After my previous article on Random numbers I posted on the Arduino forum looking for similar experiences.

One big result of the responses: a second, simpler way to generate the numbers. It’s based on not the **change** in values, but simply the **least significant bit** of each value, which fluctuates considerably. According to the Wikipedia article on hardware random number generators, it qualifies as random, but is still in need of debiasing (turns out that ‘unbias’ is not the proper term!)

The result? A simple, somewhat random, but biased option is the following code:

unsigned long seedOut(unsigned int noOfBits) { // return value with 'noOfBits' random bits set unsigned long seed=0; while (noOfBits--) seed = (seed<<1) | (analogRead(0)&1); return seed; }

You no longer need bitOut() from the previous code, and that removes the two static longs used in that function, for eight bytes of valuable memory saved.

This function leads to a pretty good spread of values, and seems random enough, even without the biasing. I’d recommend it as the seed for the randomSeed() generator, but it’s fast enough to use directly if you prefer. However, in that case, I think you should still debias it with the following code:

unsigned long seedOut(unsigned int noOfBits) { // return value with 'noOfBits' random bits set unsigned long seed=0, limit=99; int bit0=0, bit1=0; while (noOfBits--) { for (int i=0;i<limit;++i) { bit0=analogRead(0)&1; bit1=analogRead(0)&1; if (bit1!=bit0) break; } seed = (seed<<1) | bit1; } return seed;

The ’99’ in the code is the bias limit – adjust as you want, in line with what I mentioned in the previous article.

Finally, if you just need a ‘good enough’ random generator for most projects, here’s one you can use to seed the internal random generator easily, in just a few lines of code in the setup() function:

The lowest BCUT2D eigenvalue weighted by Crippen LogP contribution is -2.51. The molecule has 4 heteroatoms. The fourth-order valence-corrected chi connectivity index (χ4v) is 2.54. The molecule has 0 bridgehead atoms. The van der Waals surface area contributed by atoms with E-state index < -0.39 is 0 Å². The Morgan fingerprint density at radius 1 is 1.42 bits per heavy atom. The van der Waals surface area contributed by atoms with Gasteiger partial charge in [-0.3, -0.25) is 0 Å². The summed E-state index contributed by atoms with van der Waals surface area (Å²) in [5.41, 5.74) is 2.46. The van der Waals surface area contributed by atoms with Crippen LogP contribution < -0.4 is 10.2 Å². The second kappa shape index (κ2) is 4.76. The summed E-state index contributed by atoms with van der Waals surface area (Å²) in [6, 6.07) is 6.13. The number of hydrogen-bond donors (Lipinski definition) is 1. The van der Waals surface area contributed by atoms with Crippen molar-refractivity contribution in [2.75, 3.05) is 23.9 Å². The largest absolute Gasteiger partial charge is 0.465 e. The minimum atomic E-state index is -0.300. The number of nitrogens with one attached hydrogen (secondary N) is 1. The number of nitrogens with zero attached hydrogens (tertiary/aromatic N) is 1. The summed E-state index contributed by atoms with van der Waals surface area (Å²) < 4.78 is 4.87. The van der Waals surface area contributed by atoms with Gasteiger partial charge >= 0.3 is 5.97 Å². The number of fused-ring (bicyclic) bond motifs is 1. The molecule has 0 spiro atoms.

unsigned long seed=0, count=32; while (--count) seed = (seed<<1) | (analogRead(0)&1); randomSeed(seed);

For most projects (ie just about everything aside from commercial grade encryption I suspect), this code should do the job.

Von Neuman filtering requires that two bits do not have any correlation between them. If you make two successive reads from the analog input, the propability for them being the same is high. The output of this implementation propably has more numbers with alternative bit sequences, such as 0xAA and 0x55.

My proposed improvements are to use two separate analog inputs and compression.

Let’s imagine that you have two sources where the other one is constant and the other one changes with random intervals. You would read always either 01 or 00. And your random bit output would be constant 0. But if you take into account how many times you read before input changes, then your output includes the randomness in timing. That’s compression.

Actually, Von Neumann filtering is specifically for number lists that are not truly random – after all, there is no need to remove bias if the stream is completely random. As for repeated calls returning the same value, removing that is the purpose of the extra code in function #2 here. Unfortunately, with the Arduino there is always the possibility of grabbing a non-changing bit (for example, accidentally using an analog port that is in use) – however, these functions do improve the randomness of the initial value.

Two comments. With your debiasing code, if the result of analogRead were to wander slowly, then your code would be guaranteed to produce either 01010101 or 1010101, which would likely be worse than your simple case.

And on to the simple case, why throw away the potential extra random bits of analogRead? Why not instead:

seed = (seed<<1) ^ analogRead(0);

There’s any number of patterns that can ‘jam’ the unbiasing formula – for instance, 010101->000 and 101010->111 – that’s because the unbiasing is meant for *random* data. Arduinos are not random – just display the output from analogRead(0) and you’ll see a small group of values repeating. If you used these values directly (or used them to add to a seed as you showed code for) you’d be nowhere near random in your outputs. Far better to use a bit of code to read the port for an initial random seed, and then use the random number generator in C from then on. And to get a wider range of randomish numbers, use only the lower bit from each read. The goal is not a precision random number generator, but something that is reasonably random from a human’s point of view for whenever the program starts up.